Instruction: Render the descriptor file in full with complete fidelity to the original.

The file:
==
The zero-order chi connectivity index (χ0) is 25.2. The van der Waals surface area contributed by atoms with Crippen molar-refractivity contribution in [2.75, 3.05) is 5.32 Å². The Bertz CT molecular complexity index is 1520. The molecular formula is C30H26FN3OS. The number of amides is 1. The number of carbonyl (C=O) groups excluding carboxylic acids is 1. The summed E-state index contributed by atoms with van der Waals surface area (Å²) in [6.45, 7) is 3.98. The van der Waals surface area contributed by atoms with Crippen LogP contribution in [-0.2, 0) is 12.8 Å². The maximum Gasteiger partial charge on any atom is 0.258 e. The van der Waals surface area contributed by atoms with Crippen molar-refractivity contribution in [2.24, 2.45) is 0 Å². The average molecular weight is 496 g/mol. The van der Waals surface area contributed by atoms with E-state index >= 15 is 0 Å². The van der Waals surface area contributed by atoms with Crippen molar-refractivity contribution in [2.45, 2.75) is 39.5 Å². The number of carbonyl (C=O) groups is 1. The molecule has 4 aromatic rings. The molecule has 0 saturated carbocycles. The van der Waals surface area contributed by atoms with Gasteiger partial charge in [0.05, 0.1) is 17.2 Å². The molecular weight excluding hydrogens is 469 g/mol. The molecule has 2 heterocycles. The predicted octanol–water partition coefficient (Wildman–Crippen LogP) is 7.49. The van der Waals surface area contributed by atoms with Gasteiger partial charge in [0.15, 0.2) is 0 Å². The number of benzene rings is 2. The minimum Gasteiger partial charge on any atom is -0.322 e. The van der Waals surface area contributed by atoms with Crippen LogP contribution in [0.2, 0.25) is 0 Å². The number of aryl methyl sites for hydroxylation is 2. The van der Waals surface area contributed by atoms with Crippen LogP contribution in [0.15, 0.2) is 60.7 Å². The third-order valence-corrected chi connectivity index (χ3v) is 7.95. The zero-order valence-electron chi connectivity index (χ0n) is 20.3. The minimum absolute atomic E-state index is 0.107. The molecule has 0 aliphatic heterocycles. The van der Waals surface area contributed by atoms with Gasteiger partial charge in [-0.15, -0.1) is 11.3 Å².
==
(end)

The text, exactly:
The zero-order chi connectivity index (χ0) is 25.2. The van der Waals surface area contributed by atoms with Crippen molar-refractivity contribution in [2.75, 3.05) is 5.32 Å². The Bertz CT molecular complexity index is 1520. The molecular formula is C30H26FN3OS. The number of amides is 1. The number of carbonyl (C=O) groups excluding carboxylic acids is 1. The summed E-state index contributed by atoms with van der Waals surface area (Å²) in [6.45, 7) is 3.98. The van der Waals surface area contributed by atoms with Crippen LogP contribution in [-0.2, 0) is 12.8 Å². The maximum Gasteiger partial charge on any atom is 0.258 e. The van der Waals surface area contributed by atoms with Crippen molar-refractivity contribution in [2.24, 2.45) is 0 Å². The average molecular weight is 496 g/mol. The van der Waals surface area contributed by atoms with E-state index >= 15 is 0 Å². The van der Waals surface area contributed by atoms with Crippen molar-refractivity contribution in [2.45, 2.75) is 39.5 Å². The number of carbonyl (C=O) groups is 1. The molecule has 4 aromatic rings. The molecule has 0 saturated carbocycles. The van der Waals surface area contributed by atoms with Gasteiger partial charge in [0.05, 0.1) is 17.2 Å². The molecular weight excluding hydrogens is 469 g/mol. The molecule has 2 heterocycles. The predicted octanol–water partition coefficient (Wildman–Crippen LogP) is 7.49. The van der Waals surface area contributed by atoms with Gasteiger partial charge in [0.15, 0.2) is 0 Å². The number of benzene rings is 2. The minimum Gasteiger partial charge on any atom is -0.322 e. The van der Waals surface area contributed by atoms with Crippen LogP contribution in [0.2, 0.25) is 0 Å². The number of aryl methyl sites for hydroxylation is 2. The van der Waals surface area contributed by atoms with Crippen LogP contribution in [0.15, 0.2) is 60.7 Å². The third-order valence-corrected chi connectivity index (χ3v) is 7.95. The zero-order valence-electron chi connectivity index (χ0n) is 20.3. The minimum absolute atomic E-state index is 0.107. The molecule has 0 aliphatic heterocycles. The van der Waals surface area contributed by atoms with Gasteiger partial charge in [-0.15, -0.1) is 11.3 Å².